Oregon State University's student-run lifestyle magazine

Beaver's Digest

Oregon State University's student-run lifestyle magazine

Beaver's Digest

Oregon State University's student-run lifestyle magazine

Beaver's Digest

Latest issue

How Benny’s Donuts rose to fame in Corvallis and beyond

Grace Johnson
Benny’s Donut worker making a donut in Corvallis on Oct. 9. Benny’s Donuts was started in 2015 by an Oregon State men’s rower, who then accelerated the business through the Advantage Accelerator program within Oregon State business.

What started as an idea and an old family recipe has become a Corvallis hot spot and Oregon franchise, all headed by a then Oregon State University student. 

Although Benny’s Donuts may sound like a tribute to OSU’s mascot Benny the Beaver, the business is actually named for its founder, Ben Augeri, who started the business while studying at OSU. 

In 2015 Augeri, at the time a geology and business student, noticed the then lack of donut shops in town and decided to start making some dough himself. 

“In 2015, we basically did two five month cohorts per year, these teams came from the community, came from students, came from researchers, but it was really about taking their ideas, which mostly these were concepts, and then trying to get them to a point where they were able to launch a company,” said Karl Mundorff, executive director of Innovation and Entrepreneurship, Director of Advantage Accelerator. 

Although Augeri was unable to be reached by Beaver’s Digest, Mundorff was the co-director of the Accelerator Program at the time who Augeri came seeking support on about his donut delivery business. 

According to Mundorff, Augeri had planned to use an old family recipe for the basis of the donuts he would sell. Only to find out however, that the result was terrible. 

“He figured out that back then they were looking at the donut more as a nutritional meal, not necessarily as a treat,” Mundorff said. “So he had to modify the recipe to make it something that people think of as donuts here today…from the beginning (he) had thought about kind of upscaling the donut so that it would be customizable and had interesting toppings.” 

After some reconfiguration of the recipe, a best-seller was born.  In the early days, Augeri would open orders up at 3:00 p.m. and sell around 2,500 donuts within the next few hours. 

Using a local breakfast joint’s kitchen by night and a team of fellow college student delivery bicyclists, Benny’s Donuts was born. 

“We did order delivery donuts for a party one time… they just walked right in the back gate like I’d asked and everybody who was over just thought it was so much fun,” said Rae Sidlauskas, an early fan of Benny’s Donuts and counselor at OSU’s Counseling and Psychological Services.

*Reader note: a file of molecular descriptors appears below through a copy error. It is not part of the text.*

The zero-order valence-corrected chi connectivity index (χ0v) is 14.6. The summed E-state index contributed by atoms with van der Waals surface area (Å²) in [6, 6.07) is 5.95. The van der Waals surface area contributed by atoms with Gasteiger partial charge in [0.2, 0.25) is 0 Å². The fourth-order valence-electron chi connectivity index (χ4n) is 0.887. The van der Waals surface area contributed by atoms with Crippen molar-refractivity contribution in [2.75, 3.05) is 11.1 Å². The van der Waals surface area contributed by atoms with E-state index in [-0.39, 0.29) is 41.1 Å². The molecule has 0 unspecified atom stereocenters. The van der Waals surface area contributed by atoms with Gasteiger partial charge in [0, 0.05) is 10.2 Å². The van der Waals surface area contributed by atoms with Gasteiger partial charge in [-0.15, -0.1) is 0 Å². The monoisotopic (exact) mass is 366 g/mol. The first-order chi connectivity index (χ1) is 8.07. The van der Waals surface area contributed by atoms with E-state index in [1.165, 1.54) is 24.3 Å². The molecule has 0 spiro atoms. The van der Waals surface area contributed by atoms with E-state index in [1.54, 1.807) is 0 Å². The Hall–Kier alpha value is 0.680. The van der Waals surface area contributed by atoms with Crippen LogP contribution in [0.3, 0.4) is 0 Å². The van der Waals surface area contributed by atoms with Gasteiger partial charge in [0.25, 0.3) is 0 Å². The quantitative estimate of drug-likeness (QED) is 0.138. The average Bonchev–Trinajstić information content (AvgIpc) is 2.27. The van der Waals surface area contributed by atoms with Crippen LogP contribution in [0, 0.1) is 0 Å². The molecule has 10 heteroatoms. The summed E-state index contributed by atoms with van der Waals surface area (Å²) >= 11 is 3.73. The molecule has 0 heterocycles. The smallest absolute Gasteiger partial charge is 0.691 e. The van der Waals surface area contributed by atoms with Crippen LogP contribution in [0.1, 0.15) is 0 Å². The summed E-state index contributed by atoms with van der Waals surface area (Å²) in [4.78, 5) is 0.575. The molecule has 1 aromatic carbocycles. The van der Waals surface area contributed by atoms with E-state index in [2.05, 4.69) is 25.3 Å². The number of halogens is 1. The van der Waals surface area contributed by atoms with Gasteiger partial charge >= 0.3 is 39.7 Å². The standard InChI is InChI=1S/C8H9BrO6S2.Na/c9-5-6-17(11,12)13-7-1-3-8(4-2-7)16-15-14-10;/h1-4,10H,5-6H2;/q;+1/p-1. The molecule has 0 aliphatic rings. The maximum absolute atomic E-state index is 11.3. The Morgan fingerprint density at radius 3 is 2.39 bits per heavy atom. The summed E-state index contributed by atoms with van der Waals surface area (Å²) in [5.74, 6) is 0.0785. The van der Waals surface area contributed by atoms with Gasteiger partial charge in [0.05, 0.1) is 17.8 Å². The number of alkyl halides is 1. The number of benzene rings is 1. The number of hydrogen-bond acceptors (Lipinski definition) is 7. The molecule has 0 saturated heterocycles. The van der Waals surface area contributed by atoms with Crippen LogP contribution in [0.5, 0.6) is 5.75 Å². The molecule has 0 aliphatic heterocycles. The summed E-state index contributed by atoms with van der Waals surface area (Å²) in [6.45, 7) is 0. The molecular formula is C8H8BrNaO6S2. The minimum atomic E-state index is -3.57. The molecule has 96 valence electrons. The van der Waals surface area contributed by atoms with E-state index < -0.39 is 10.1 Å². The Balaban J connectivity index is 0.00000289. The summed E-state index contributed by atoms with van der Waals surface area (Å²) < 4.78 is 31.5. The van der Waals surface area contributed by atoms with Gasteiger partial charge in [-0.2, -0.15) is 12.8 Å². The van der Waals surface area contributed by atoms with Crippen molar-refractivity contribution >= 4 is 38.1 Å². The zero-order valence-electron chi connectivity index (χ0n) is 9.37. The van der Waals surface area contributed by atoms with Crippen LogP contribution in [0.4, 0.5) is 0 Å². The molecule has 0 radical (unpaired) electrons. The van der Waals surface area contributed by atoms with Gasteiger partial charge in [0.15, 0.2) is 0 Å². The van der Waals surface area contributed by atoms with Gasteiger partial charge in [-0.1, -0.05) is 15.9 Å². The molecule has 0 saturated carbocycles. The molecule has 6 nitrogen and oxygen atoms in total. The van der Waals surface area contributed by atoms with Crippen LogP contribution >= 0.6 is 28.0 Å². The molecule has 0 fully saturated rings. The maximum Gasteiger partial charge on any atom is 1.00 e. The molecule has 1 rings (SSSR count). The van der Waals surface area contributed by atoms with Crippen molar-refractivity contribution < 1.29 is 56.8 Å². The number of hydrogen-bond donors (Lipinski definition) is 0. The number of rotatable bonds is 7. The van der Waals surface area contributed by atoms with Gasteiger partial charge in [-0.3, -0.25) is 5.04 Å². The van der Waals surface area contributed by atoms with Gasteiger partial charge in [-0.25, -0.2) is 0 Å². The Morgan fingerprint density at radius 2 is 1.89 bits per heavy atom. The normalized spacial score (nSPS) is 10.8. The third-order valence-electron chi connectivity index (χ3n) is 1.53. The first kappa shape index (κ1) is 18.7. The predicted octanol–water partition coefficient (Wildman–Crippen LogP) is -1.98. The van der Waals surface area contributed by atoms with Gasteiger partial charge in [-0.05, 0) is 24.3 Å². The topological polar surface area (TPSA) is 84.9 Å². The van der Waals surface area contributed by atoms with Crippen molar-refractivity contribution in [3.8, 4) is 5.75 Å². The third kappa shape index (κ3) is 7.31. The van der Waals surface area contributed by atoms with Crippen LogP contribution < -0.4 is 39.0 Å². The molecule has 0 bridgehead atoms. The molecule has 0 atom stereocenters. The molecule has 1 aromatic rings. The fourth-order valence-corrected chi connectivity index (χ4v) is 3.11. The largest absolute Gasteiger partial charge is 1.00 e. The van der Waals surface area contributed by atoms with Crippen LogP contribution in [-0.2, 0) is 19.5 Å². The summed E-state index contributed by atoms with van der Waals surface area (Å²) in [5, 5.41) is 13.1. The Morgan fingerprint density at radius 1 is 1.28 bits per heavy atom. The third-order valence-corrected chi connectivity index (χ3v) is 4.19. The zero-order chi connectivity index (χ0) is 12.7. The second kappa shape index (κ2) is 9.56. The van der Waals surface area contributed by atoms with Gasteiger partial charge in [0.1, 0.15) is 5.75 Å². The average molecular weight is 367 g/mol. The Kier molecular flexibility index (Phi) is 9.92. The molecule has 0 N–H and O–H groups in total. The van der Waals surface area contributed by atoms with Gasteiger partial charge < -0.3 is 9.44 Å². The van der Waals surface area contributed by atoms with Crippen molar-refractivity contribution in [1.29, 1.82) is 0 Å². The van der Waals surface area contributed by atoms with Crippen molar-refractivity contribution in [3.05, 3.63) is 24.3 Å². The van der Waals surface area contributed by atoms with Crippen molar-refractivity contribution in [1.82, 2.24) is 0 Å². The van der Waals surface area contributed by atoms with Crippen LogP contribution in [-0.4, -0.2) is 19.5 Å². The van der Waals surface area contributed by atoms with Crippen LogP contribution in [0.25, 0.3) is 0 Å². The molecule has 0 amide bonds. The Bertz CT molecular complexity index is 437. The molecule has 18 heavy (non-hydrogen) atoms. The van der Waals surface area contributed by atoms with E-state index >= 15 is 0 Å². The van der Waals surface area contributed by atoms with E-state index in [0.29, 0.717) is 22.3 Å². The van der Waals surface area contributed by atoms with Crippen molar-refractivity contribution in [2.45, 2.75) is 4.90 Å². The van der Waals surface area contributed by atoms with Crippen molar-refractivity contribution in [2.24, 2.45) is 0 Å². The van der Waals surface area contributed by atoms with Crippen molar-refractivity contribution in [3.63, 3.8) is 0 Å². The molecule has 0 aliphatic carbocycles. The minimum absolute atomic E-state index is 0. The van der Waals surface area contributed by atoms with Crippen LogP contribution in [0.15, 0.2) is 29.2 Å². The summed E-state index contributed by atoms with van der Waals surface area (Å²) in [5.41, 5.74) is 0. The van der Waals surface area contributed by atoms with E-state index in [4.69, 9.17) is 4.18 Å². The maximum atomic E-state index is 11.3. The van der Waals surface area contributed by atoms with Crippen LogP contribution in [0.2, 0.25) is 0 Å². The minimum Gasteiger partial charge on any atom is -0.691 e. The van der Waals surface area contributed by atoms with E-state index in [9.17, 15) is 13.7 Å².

As the sweet treat’s popularity grew around town, Augeri explored options for a retail location. 

According to Mundorff, he even sat outside of the potential location and collected data for a week on how many people drove by to assess if the location had good enough traffic to support the business. 

Soon enough, 116 NW Third St became home to Benny’s Donuts and the business grew from there. 

Today, Benny’s serves coffee and gluten free versions of the donuts in made-to-order flavors such as chocolate peanut butter, lemon lavender with pepper and earl grey and vanilla. 

The gluten free options and variety of flavors is what has kept Sidlauskas coming back and even making Benny’s a family tradition. 

“I have a kid now, which I didn’t when they first started, and she loves them,” Sidlauskas said. “So we go and have like donut dates on the weekend sometimes, which is fun. I’m definitely the person at work most likely to bring in Benny’s.” 

Benny’s has now opened another location in Wilsonville and Benny himself has sold the business. 

Since Augeri’s use, OSU’s Accelerator’s format has changed to more of a tiered format to meet a business where they are in the process from OSU faculty, students and out-of-university community members. 

Mundorff says there are a multitude of resources at OSU that can help them along their entrepreneurial journeys. 

“If the students will reach out, and it doesn’t matter who they reach out to or how they reach out, we try to work as a network and find out where the student’s at and what they’re trying to achieve; and then plug them into the correct resource so that they can start their journey or continue their journey,” Mundorff said.  



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